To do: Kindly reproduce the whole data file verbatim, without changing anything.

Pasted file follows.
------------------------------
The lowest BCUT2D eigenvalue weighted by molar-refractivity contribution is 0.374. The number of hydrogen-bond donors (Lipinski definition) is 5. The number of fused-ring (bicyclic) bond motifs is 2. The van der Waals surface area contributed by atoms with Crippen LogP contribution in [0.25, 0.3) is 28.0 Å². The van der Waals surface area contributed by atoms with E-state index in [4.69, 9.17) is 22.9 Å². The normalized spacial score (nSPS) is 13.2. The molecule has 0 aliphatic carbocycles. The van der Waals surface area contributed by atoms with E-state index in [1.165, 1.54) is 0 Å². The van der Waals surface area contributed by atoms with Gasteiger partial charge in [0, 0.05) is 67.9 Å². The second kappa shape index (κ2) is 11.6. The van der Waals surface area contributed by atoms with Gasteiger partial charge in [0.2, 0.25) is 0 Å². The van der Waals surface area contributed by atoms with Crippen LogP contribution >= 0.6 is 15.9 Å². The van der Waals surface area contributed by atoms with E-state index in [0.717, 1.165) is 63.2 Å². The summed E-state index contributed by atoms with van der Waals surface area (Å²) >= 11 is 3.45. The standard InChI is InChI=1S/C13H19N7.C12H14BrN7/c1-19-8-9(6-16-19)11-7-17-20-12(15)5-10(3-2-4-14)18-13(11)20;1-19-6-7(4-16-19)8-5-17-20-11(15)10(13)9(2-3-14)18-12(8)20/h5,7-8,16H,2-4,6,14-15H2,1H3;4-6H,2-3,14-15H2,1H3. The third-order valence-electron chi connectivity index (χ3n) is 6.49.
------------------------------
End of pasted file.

The lowest BCUT2D eigenvalue weighted by molar-refractivity contribution is 0.374. The number of hydrogen-bond donors (Lipinski definition) is 5. The number of fused-ring (bicyclic) bond motifs is 2. The van der Waals surface area contributed by atoms with Crippen LogP contribution in [0.25, 0.3) is 28.0 Å². The van der Waals surface area contributed by atoms with E-state index in [4.69, 9.17) is 22.9 Å². The normalized spacial score (nSPS) is 13.2. The molecule has 0 aliphatic carbocycles. The van der Waals surface area contributed by atoms with E-state index in [1.165, 1.54) is 0 Å². The van der Waals surface area contributed by atoms with Gasteiger partial charge in [0, 0.05) is 67.9 Å². The second kappa shape index (κ2) is 11.6. The van der Waals surface area contributed by atoms with Gasteiger partial charge in [0.2, 0.25) is 0 Å². The van der Waals surface area contributed by atoms with Crippen LogP contribution >= 0.6 is 15.9 Å². The van der Waals surface area contributed by atoms with E-state index in [0.717, 1.165) is 63.2 Å². The summed E-state index contributed by atoms with van der Waals surface area (Å²) >= 11 is 3.45. The standard InChI is InChI=1S/C13H19N7.C12H14BrN7/c1-19-8-9(6-16-19)11-7-17-20-12(15)5-10(3-2-4-14)18-13(11)20;1-19-6-7(4-16-19)8-5-17-20-11(15)10(13)9(2-3-14)18-12(8)20/h5,7-8,16H,2-4,6,14-15H2,1H3;4-6H,2-3,14-15H2,1H3. The third-order valence-electron chi connectivity index (χ3n) is 6.49.